Beyism: a religion
Could Beyism actually be considered a religion?
According to the church of Atlanta, it can. Beyism is the belief in all things Beyoncé. It might sound silly, but the more you think about it, it makes more sense. She has a massive following on social media (14.6 million Twitter followers) and her concerts sell out in seconds. Her followers are called the Bey-hive, in the same way that Christ’s followers are called Christians. On her birthday, September 4th, ‘National Bey Day’ trends on all social media, which parallels Christmas as the birth of Christ. A religion created based off of a pop cultural icon is the epitome of popular culture as religion (Klassen, 25).
Why would a religion be inspired by Beyoncé?
For starters, people like me admire her for having immense talent in the arts, being a great entertainer, and inspiring others to replicate her confidence. In addition, she is a kindhearted and insightful individual at the same time.
With respect to the multiple (and extremely devastating) acts of police brutality on black men and women, Beyoncé has taken action by featuring the victims’ mothers in her album as well as creating music videos that send a message to the justice systems that discriminate against blacks. As with any religion, people strive to find transcendence in something; in this case, in a human being who is not often considered human (Klassen, 3).
In one of her more recent music videos, ‘Formation’, she promotes black culture by sending messages to the public about the murders of black people in America. Beyoncé, being of African American descent, is very much involved in this topic, for it is her people that the police are targeting. As a result, she is popular among us because it “touches a chord within us” (Forbes and Mahan, 5). She engages with her fans in her music videos and represents these issues in a way the news media won’t.
Given that Beyoncé is such a successful cultural figure, and that she gets her wealth from the common people, one would assume that she represents hegemony (Klassen, 35). What she does instead shatters hegemonic passive entertainment: she is making a statement by giving power to the common people (Klassen, 35). In ‘Formation’, she sinks a police car while lying on top of it in an attempt to shed light on how horrendously the police have been acting against blacks, and that it must stop. She shows herself in other videos among regular people, indicating that she is one of them. Beyoncé is aware that whatever she publishes will be accepted by the masses, so she’s using her top down power for good.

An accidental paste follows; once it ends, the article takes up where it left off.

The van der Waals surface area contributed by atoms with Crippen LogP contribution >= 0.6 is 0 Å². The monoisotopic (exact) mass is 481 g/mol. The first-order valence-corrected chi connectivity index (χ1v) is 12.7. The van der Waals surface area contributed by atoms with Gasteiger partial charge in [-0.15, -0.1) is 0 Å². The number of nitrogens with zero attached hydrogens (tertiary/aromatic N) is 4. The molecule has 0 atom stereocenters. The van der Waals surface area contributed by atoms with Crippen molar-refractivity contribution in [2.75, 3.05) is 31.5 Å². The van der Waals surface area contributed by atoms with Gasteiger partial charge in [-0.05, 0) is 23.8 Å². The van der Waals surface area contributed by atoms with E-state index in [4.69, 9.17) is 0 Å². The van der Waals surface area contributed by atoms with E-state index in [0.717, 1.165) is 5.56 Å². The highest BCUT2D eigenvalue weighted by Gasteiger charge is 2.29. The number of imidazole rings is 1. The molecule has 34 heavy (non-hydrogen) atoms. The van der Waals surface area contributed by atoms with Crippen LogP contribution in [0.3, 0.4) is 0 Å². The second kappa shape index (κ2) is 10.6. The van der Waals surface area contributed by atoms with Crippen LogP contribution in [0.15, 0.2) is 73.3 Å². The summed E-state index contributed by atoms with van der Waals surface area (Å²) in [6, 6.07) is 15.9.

Presumably, discrimination stems from a feeling of threat by people who are unlike you and who you assume do not have the same beliefs as you (Klassen, 134). It can’t stem from the culture, for Americans steal and appropriate hairstyles, music, and clothing (Klassen, 135). What is ironic is that the majority of blacks are pious Christians, and church services are integrative aspects of their culture and community. These policemen are promoting violence, while their religions, including atheism, promote nothing but peace.
Jews in Hollywood were successful because they could relate to their audience, and they grew up in the same conditions as average Americans (Gabler, 5). They became successful because they targeted their audience and made films that would really appeal to them (Gabler, 5). In the same way, Beyoncé is successful not only because people look up to her and see her as this perfect being, but because she makes an effort to relate to, and include her audience in her art. She is part of a race that is still discriminated against in 2016 and it is only fitting that she produce music to reflect that injustice. She is taking the negative views of her people, like the Jews did, and is creating a platform to express that it must change (Gabler, 8).
Perhaps Beyism isn’t such a random and questionable religion after all. It promotes everything Beyoncé promotes: peace, the end of discrimination, and the use of power in the right ways to improve society’s actions.
Klassen, Chris. Religion and Popular Culture: A Cultural Studies Approach. Don Mills: Oxford University Press, 2014.
Forbes, Bruce David. “Introduction: Finding Religion in Unexpected Places,” In Religion and Popular Culture in America. Ed. B. D. Forbes and Jeffrey H. Mahan, 1–20. Berkeley: University of California Press, 2000.
Gabler, Neal. “Introduction,” 1–7. In An Empire of Their Own: How the Jews invented Hollywood. New York: Double Day, 1988.
StyleBlazer, “12 days of Beyoncé fashion: Superpower video fashion,” Notey, http://www.notey.com/@styleblazer_unofficial/external/4880251/12-days-of-beyonc%C3%A9-%E2%80%9Csuperpower%E2%80%9D-video-fashion.html (October 13, 2016).
“Formation,” Web.Simmons, http://web.simmons.edu/~whitjm/comm328/week7/Formation/Formationv3.html (October 14, 2016).
Christina Alexandria. “Slay your TWA,” Naturally4Chic, https://naturally4chic.wordpress.com/tag/beyonce-gifs/ (October 13, 2016).
“Beyism Cult, Religion: American Church now worships Beyoncé; Beyists published Beyoncé Bible, Beyble,” NaijaGists, http://naijagists.com/beyism-cult-religion-american-church-now-worships-beyonce-beyists-published-beyonce-bible-beyble/ (October 13, 2016).
“Bey was black; Bey is black; Bey gon’ stay black till she die — #BeyBeBlack,” Khafra & Company, http://www.khafra.co/blog/beyonce-formation-bey-be-black (October 13, 2016).